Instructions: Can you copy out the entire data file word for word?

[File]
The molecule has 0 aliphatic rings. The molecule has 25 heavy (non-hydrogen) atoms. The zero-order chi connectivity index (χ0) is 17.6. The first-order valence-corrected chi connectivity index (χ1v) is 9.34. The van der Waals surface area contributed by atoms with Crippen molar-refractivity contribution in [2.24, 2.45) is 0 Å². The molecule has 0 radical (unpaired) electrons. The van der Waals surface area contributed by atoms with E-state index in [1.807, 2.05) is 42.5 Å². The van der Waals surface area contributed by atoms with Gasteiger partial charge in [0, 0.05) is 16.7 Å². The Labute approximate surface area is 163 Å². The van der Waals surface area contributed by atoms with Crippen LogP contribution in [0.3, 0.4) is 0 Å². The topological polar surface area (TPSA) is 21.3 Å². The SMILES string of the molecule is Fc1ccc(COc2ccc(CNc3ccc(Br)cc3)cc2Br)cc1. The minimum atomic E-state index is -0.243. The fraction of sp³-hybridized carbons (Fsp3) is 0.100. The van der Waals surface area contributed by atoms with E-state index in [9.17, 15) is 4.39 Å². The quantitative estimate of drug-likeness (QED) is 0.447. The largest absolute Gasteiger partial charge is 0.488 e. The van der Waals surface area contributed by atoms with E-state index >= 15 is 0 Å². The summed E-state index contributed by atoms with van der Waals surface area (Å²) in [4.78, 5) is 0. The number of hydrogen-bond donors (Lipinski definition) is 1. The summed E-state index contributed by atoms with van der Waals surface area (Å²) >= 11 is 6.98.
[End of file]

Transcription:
The molecule has 0 aliphatic rings. The molecule has 25 heavy (non-hydrogen) atoms. The zero-order chi connectivity index (χ0) is 17.6. The first-order valence-corrected chi connectivity index (χ1v) is 9.34. The van der Waals surface area contributed by atoms with Crippen molar-refractivity contribution in [2.24, 2.45) is 0 Å². The molecule has 0 radical (unpaired) electrons. The van der Waals surface area contributed by atoms with E-state index in [1.807, 2.05) is 42.5 Å². The van der Waals surface area contributed by atoms with Gasteiger partial charge in [0, 0.05) is 16.7 Å². The Labute approximate surface area is 163 Å². The van der Waals surface area contributed by atoms with Crippen LogP contribution in [0.3, 0.4) is 0 Å². The topological polar surface area (TPSA) is 21.3 Å². The SMILES string of the molecule is Fc1ccc(COc2ccc(CNc3ccc(Br)cc3)cc2Br)cc1. The minimum atomic E-state index is -0.243. The fraction of sp³-hybridized carbons (Fsp3) is 0.100. The van der Waals surface area contributed by atoms with E-state index in [9.17, 15) is 4.39 Å². The quantitative estimate of drug-likeness (QED) is 0.447. The largest absolute Gasteiger partial charge is 0.488 e. The van der Waals surface area contributed by atoms with E-state index >= 15 is 0 Å². The summed E-state index contributed by atoms with van der Waals surface area (Å²) in [4.78, 5) is 0. The number of hydrogen-bond donors (Lipinski definition) is 1. The summed E-state index contributed by atoms with van der Waals surface area (Å²) >= 11 is 6.98.